During a divorce or separation between parents, and for parents that were never married, there are various issues which need to be considered to ensure the long-term safety and wellbeing of the child. In New York, the courts will often do everything in their power to ensure the negative impact of a divorce, or parents that do not live together, on a child is as minimal as possible. While the end of a relationship, whatever the length (long term or a one-night stand), or a marriage between two parents can be upsetting for a child, it shouldn’t negatively influence that child’s ability to thrive in life.
Sometimes, to ensure a child continues to access the opportunities they would have had should their parents have stayed together, or to simply take care of their needs, the court will need to order child support. This payment, given to the primary caregiver or the residential custodial parent of the child, helps to ensure they can give the child the best quality of life without the presence of the other parental figure.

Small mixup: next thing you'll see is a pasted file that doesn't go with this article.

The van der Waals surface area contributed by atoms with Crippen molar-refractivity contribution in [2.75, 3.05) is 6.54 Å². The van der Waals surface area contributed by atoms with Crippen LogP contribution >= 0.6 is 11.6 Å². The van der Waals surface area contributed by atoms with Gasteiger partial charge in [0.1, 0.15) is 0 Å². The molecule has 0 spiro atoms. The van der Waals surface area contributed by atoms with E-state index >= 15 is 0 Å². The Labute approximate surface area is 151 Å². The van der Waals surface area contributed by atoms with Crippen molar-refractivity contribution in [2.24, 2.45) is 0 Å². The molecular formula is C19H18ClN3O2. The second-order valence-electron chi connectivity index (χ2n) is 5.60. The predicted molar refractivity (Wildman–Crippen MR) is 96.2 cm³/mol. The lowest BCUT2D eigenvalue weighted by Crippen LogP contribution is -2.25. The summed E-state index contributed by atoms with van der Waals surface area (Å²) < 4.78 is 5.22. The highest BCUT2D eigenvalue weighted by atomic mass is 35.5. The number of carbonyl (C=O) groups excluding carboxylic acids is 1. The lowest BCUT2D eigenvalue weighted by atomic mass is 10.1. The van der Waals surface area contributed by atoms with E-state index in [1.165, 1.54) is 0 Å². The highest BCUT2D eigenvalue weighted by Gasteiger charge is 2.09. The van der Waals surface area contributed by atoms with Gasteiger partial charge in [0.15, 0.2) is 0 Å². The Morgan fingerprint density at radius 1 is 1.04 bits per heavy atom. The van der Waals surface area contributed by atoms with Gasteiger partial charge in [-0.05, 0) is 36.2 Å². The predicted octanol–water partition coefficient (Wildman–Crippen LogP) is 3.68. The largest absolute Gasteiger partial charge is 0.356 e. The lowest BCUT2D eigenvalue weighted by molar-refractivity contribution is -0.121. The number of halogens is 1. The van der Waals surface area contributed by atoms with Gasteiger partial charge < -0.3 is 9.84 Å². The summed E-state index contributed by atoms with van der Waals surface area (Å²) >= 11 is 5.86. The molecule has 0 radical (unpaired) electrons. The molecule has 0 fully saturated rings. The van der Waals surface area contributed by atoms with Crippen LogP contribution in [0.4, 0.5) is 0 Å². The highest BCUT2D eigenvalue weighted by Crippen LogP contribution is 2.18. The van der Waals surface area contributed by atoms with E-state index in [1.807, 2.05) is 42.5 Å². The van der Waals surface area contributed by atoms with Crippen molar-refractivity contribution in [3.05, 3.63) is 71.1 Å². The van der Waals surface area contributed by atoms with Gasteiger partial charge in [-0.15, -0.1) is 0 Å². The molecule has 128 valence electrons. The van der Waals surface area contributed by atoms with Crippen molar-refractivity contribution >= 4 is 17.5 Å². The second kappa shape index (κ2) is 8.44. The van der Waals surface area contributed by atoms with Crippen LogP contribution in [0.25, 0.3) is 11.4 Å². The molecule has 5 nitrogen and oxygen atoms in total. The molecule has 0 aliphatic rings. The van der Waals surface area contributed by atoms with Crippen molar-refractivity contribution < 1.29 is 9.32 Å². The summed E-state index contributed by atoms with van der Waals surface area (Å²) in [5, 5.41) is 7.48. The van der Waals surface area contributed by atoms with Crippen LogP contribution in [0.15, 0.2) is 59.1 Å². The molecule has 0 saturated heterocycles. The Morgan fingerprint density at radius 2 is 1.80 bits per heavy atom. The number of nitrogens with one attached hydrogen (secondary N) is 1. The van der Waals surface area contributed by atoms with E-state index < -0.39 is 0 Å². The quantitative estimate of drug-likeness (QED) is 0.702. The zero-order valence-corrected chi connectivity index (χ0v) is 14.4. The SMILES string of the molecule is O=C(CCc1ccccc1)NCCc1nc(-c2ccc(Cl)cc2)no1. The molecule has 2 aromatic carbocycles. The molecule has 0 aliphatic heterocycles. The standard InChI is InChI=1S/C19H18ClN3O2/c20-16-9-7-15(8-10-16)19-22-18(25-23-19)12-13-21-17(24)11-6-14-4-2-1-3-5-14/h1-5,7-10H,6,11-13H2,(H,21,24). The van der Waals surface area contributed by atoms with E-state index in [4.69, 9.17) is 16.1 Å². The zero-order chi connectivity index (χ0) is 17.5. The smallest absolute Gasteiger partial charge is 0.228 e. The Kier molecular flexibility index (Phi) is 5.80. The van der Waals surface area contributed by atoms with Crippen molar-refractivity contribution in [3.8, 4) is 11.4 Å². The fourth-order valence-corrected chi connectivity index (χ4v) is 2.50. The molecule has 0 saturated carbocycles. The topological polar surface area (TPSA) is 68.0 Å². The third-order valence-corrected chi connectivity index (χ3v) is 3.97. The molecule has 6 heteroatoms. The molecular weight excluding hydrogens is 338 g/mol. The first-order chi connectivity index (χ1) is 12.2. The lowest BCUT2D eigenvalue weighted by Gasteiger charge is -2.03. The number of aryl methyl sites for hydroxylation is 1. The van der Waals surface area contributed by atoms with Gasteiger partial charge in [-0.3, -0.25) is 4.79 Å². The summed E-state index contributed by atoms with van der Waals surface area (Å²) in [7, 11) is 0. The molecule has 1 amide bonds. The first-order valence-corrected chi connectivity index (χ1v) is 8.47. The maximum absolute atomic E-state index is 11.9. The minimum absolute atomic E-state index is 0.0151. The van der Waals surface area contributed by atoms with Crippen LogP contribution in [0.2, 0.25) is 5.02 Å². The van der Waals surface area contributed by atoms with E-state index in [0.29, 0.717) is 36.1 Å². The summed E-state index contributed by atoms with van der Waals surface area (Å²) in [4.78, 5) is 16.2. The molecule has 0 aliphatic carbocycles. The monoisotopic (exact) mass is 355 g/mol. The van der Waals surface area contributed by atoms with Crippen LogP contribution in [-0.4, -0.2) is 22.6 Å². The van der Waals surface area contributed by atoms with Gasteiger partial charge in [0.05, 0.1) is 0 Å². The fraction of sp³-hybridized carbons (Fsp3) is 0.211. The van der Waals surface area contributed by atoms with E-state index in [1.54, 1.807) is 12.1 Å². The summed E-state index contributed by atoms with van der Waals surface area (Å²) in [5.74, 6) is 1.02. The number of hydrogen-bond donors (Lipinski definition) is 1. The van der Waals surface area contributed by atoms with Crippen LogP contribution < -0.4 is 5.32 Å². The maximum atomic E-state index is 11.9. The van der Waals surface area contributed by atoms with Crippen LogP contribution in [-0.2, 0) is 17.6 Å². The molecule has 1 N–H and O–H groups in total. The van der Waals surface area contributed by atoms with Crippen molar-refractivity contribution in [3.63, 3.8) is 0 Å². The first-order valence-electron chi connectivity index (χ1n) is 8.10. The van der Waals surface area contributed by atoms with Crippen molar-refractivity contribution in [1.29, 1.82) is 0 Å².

In most cases, child support is calculated according to a specific formula. However, certain children will have advanced or specific needs which require the standard formula for child support to be reconsidered. For children with special needs, additional considerations will often contribute to the decision of how much child support a non-custodial parent should pay. These special needs can also influence how long support is awarded for. A law just signed into effect in New York now extends the age of child support for special needs children. This can mean proceeding with or defending against an onslaught of child support petitions in Family Court, or post-divorce judgment motions in the Supreme Court for special needs children that have already aged out. Continue reading ›